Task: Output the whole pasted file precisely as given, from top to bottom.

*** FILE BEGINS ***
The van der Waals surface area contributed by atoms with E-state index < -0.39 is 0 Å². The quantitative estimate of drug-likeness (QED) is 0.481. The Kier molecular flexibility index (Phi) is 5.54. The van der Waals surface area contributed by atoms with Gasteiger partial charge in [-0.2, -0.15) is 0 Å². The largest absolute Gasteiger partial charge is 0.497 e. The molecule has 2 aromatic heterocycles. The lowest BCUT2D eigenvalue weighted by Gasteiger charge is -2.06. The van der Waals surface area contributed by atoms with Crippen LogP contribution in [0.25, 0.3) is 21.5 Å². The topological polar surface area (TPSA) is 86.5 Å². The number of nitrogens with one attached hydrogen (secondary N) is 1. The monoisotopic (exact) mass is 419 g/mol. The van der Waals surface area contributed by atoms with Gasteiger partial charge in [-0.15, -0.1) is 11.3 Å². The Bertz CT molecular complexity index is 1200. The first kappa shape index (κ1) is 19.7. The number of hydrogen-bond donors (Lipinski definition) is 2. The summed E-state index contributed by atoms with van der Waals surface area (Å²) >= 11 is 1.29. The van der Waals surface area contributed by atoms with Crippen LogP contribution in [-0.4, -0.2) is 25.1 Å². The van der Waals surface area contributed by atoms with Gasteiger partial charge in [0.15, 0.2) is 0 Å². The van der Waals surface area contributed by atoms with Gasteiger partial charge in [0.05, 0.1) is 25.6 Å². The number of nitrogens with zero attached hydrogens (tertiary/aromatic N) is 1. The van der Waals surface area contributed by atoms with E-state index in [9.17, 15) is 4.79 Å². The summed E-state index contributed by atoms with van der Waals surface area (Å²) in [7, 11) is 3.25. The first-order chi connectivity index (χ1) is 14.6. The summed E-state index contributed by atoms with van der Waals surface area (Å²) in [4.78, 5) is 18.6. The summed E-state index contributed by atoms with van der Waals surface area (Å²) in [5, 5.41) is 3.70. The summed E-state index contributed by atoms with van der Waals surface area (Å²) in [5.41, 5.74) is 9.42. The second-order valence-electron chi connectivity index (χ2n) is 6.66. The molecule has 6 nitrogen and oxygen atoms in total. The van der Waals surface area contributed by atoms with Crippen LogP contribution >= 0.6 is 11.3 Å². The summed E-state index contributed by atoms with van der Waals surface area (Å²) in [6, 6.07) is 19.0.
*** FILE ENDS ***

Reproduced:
The van der Waals surface area contributed by atoms with E-state index < -0.39 is 0 Å². The quantitative estimate of drug-likeness (QED) is 0.481. The Kier molecular flexibility index (Phi) is 5.54. The van der Waals surface area contributed by atoms with Gasteiger partial charge in [-0.2, -0.15) is 0 Å². The largest absolute Gasteiger partial charge is 0.497 e. The molecule has 2 aromatic heterocycles. The lowest BCUT2D eigenvalue weighted by Gasteiger charge is -2.06. The van der Waals surface area contributed by atoms with Crippen LogP contribution in [0.25, 0.3) is 21.5 Å². The topological polar surface area (TPSA) is 86.5 Å². The number of nitrogens with one attached hydrogen (secondary N) is 1. The monoisotopic (exact) mass is 419 g/mol. The van der Waals surface area contributed by atoms with Gasteiger partial charge in [-0.15, -0.1) is 11.3 Å². The Bertz CT molecular complexity index is 1200. The first kappa shape index (κ1) is 19.7. The number of hydrogen-bond donors (Lipinski definition) is 2. The summed E-state index contributed by atoms with van der Waals surface area (Å²) >= 11 is 1.29. The van der Waals surface area contributed by atoms with Crippen LogP contribution in [-0.4, -0.2) is 25.1 Å². The van der Waals surface area contributed by atoms with Gasteiger partial charge in [0.15, 0.2) is 0 Å². The van der Waals surface area contributed by atoms with Gasteiger partial charge in [0.05, 0.1) is 25.6 Å². The number of nitrogens with zero attached hydrogens (tertiary/aromatic N) is 1. The van der Waals surface area contributed by atoms with E-state index in [9.17, 15) is 4.79 Å². The summed E-state index contributed by atoms with van der Waals surface area (Å²) in [7, 11) is 3.25. The first-order chi connectivity index (χ1) is 14.6. The summed E-state index contributed by atoms with van der Waals surface area (Å²) in [4.78, 5) is 18.6. The summed E-state index contributed by atoms with van der Waals surface area (Å²) in [5, 5.41) is 3.70. The summed E-state index contributed by atoms with van der Waals surface area (Å²) in [5.41, 5.74) is 9.42. The second-order valence-electron chi connectivity index (χ2n) is 6.66. The molecule has 6 nitrogen and oxygen atoms in total. The van der Waals surface area contributed by atoms with Crippen LogP contribution >= 0.6 is 11.3 Å². The summed E-state index contributed by atoms with van der Waals surface area (Å²) in [6, 6.07) is 19.0.